By upao - Posted on 05 December 2013

Windbreakers and small farm water reservois are two technologies that the research titled, “Participatory and Community-Based Climate Change Adaptation Strategies in Benguet Province” is promoting. Beyond that, the research also aims to increase the Benguet people’s awareness to climate change and their vulnerability to its effects.

So far, BSU president, Dr. Ben D. Ladilad has already signed two MOUs (Memorandum of Understanding) with La Trinidad mayor, Edna C. Tabanda and Tuba mayor, Florencio V. Bentrez on November 12 and 13, 2013 for these technologies to be showcased in La Trinidad and Tuba.

There are two projects under the research, the showcasing of windbreakers and water reservois makes up the two studies under Project 2 which are: “Evaluation of Different Plant Species and Other Forms of Windbreakers in the Vegetable Terraces of Poblacion, Tuba Benguet,” and “Improvement of the Water-Impounding System through the use of concrete or Alternative Impounding System.” The two studies under Project 1 are: “Community Education on Climate Change” and “Benguet Vegetable Agroecosystem: Community-Level Vulnerability and Adaptive Capacity Assessment to Climate Change across Different AFEZ.”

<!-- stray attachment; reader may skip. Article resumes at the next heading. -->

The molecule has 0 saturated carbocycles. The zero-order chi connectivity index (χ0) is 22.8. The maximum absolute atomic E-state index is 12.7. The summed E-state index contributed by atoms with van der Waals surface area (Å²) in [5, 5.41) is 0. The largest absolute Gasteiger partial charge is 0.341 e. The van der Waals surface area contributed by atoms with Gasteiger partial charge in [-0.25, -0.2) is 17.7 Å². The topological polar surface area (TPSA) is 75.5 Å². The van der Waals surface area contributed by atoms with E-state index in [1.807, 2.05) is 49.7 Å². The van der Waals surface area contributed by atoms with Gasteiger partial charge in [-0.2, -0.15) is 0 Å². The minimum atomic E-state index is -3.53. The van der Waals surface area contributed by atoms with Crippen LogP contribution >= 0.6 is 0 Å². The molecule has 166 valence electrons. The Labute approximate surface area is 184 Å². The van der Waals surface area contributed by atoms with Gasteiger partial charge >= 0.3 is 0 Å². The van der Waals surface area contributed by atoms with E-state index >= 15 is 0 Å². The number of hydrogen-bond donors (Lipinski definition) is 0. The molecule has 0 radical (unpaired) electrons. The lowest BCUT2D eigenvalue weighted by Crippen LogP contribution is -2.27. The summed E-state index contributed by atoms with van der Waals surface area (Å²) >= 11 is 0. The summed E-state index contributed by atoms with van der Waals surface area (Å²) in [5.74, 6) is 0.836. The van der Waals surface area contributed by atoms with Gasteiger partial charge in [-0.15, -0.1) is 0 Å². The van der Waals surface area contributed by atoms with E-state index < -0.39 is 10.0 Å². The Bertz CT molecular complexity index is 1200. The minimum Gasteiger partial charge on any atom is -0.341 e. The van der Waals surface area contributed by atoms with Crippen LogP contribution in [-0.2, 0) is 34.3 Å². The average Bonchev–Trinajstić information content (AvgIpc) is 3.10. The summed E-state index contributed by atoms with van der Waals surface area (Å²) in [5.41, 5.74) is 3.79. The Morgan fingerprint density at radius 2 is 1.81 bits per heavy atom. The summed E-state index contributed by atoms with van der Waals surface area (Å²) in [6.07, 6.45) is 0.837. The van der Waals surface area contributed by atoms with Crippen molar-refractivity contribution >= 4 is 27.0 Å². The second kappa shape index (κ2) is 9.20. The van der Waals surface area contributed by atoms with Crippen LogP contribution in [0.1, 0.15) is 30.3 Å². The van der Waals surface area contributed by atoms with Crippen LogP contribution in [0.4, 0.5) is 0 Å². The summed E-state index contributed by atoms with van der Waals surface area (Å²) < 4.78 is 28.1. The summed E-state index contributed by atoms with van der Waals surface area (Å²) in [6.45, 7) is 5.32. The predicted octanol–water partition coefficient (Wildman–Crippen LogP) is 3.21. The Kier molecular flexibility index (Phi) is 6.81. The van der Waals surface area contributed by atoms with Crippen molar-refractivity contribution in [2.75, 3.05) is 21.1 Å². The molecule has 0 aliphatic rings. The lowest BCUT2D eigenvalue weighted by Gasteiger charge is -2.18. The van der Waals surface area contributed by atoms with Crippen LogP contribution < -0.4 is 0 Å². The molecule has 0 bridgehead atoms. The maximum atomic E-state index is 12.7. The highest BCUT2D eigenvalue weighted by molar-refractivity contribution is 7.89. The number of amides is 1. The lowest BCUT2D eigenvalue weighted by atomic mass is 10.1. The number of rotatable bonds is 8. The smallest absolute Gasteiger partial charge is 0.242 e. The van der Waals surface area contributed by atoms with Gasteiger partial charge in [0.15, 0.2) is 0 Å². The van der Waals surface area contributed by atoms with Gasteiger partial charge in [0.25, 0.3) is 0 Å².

Generally, the research aims to conduct an information campaign on the climate change phenomenon as well as asses the vulnerable areas and evaluate the indigenous management and adaptation strategies done by communities.

Members of the research team have already conducted Focus Group Discussions (FGD) in eight Benguet barangays with different Agroforestry Ecological Zones (AFEZ) classification. These barangays are: Balakbak, Kapangan and Loo, Bugias (Low Mountain Zone); Guinaoang, Mankayan and Ampusongan, Bakun (Mid Mountain Zone); Cattubo, Atok and Madaymen, Kibungan (High Mountain Zone); Kamog, Sablan and Tinongdan, Itogon (High Hill Zone). The vulnerability of the barangays to climate change were also assessed using the VAST Agro tool and basing on their experiences of climate hazards, their adaptation strategies, food security and assistance they received. According to these factors, most of the barangays assessed were moderately vulnerable to climate change.

A portable weather monitoring device worth PhP 57,000 has also been installed at the BSU-Climate Smart Agriculture Center at Talinguroy, La Trinidad. The device will monitor and record wind direction and speed as well as measure rainfall. According to Janthor W. Ambrosio, one of the researchers, the device can be used to find out changes in the weather and see how these changes affect agricultural productivity. CSAC director, Dr. Carlito P. Laurean plans to upgrade the device so that it can also measure UV rays, soil moisture and soil temperature.

The research team is led by Ben D. Ladilad (Program Coordinator), Maria Luz D. Fang-asan (Project Leader), Mursha Gapasin, Janet P. Pablo, Marissa R. Parao, Carlito P. Laurean, Bryan C. Bangnan, Janthor W. Ambrosio, Norren Joy A. Ancheta, Jennyline S. Tabangcura and Jumar B. Yago-an (Project Staff).//Jen L. Sabado